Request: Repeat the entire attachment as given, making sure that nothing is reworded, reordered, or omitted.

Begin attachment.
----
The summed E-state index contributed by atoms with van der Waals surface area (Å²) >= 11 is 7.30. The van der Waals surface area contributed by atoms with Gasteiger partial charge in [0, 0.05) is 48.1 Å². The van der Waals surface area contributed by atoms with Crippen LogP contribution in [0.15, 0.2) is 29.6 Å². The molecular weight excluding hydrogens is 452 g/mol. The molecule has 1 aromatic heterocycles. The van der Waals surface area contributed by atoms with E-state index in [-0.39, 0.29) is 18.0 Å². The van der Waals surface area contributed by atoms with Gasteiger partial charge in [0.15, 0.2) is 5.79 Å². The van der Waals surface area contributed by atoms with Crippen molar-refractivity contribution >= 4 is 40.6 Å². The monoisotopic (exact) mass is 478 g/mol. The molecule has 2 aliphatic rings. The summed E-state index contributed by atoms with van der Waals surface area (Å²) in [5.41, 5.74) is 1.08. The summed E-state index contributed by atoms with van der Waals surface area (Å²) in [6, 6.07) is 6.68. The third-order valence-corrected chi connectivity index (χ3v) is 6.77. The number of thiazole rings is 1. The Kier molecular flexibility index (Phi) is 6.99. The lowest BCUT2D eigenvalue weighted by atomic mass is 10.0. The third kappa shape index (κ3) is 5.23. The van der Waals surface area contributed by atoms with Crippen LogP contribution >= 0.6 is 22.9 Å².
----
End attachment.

The summed E-state index contributed by atoms with van der Waals surface area (Å²) >= 11 is 7.30. The van der Waals surface area contributed by atoms with Gasteiger partial charge in [0, 0.05) is 48.1 Å². The van der Waals surface area contributed by atoms with Crippen LogP contribution in [0.15, 0.2) is 29.6 Å². The molecular weight excluding hydrogens is 452 g/mol. The molecule has 1 aromatic heterocycles. The van der Waals surface area contributed by atoms with E-state index in [-0.39, 0.29) is 18.0 Å². The van der Waals surface area contributed by atoms with Gasteiger partial charge in [0.15, 0.2) is 5.79 Å². The van der Waals surface area contributed by atoms with Crippen molar-refractivity contribution >= 4 is 40.6 Å². The monoisotopic (exact) mass is 478 g/mol. The molecule has 2 aliphatic rings. The summed E-state index contributed by atoms with van der Waals surface area (Å²) in [5.41, 5.74) is 1.08. The summed E-state index contributed by atoms with van der Waals surface area (Å²) in [6, 6.07) is 6.68. The third-order valence-corrected chi connectivity index (χ3v) is 6.77. The number of thiazole rings is 1. The Kier molecular flexibility index (Phi) is 6.99. The lowest BCUT2D eigenvalue weighted by atomic mass is 10.0. The third kappa shape index (κ3) is 5.23. The van der Waals surface area contributed by atoms with Crippen LogP contribution >= 0.6 is 22.9 Å².